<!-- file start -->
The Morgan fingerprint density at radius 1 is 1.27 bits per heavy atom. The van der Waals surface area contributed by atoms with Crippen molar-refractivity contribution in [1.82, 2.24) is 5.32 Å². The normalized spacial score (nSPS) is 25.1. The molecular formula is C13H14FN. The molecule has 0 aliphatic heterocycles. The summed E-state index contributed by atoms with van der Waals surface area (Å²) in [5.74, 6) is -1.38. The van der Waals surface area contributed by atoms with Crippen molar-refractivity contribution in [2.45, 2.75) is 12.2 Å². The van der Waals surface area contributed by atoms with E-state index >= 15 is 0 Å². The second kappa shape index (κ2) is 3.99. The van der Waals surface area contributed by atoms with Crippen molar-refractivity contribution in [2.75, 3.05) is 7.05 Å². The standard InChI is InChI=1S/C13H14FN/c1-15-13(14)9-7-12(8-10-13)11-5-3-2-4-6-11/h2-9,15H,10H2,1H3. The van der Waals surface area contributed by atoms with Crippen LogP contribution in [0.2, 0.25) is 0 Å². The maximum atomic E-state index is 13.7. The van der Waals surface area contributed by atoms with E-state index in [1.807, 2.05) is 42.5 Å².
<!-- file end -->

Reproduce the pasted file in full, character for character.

The Morgan fingerprint density at radius 1 is 1.27 bits per heavy atom. The van der Waals surface area contributed by atoms with Crippen molar-refractivity contribution in [1.82, 2.24) is 5.32 Å². The normalized spacial score (nSPS) is 25.1. The molecular formula is C13H14FN. The molecule has 0 aliphatic heterocycles. The summed E-state index contributed by atoms with van der Waals surface area (Å²) in [5.74, 6) is -1.38. The van der Waals surface area contributed by atoms with Crippen molar-refractivity contribution in [2.45, 2.75) is 12.2 Å². The van der Waals surface area contributed by atoms with E-state index >= 15 is 0 Å². The second kappa shape index (κ2) is 3.99. The van der Waals surface area contributed by atoms with Crippen molar-refractivity contribution in [2.75, 3.05) is 7.05 Å². The standard InChI is InChI=1S/C13H14FN/c1-15-13(14)9-7-12(8-10-13)11-5-3-2-4-6-11/h2-9,15H,10H2,1H3. The van der Waals surface area contributed by atoms with Crippen LogP contribution in [0.2, 0.25) is 0 Å². The maximum atomic E-state index is 13.7. The van der Waals surface area contributed by atoms with E-state index in [1.807, 2.05) is 42.5 Å².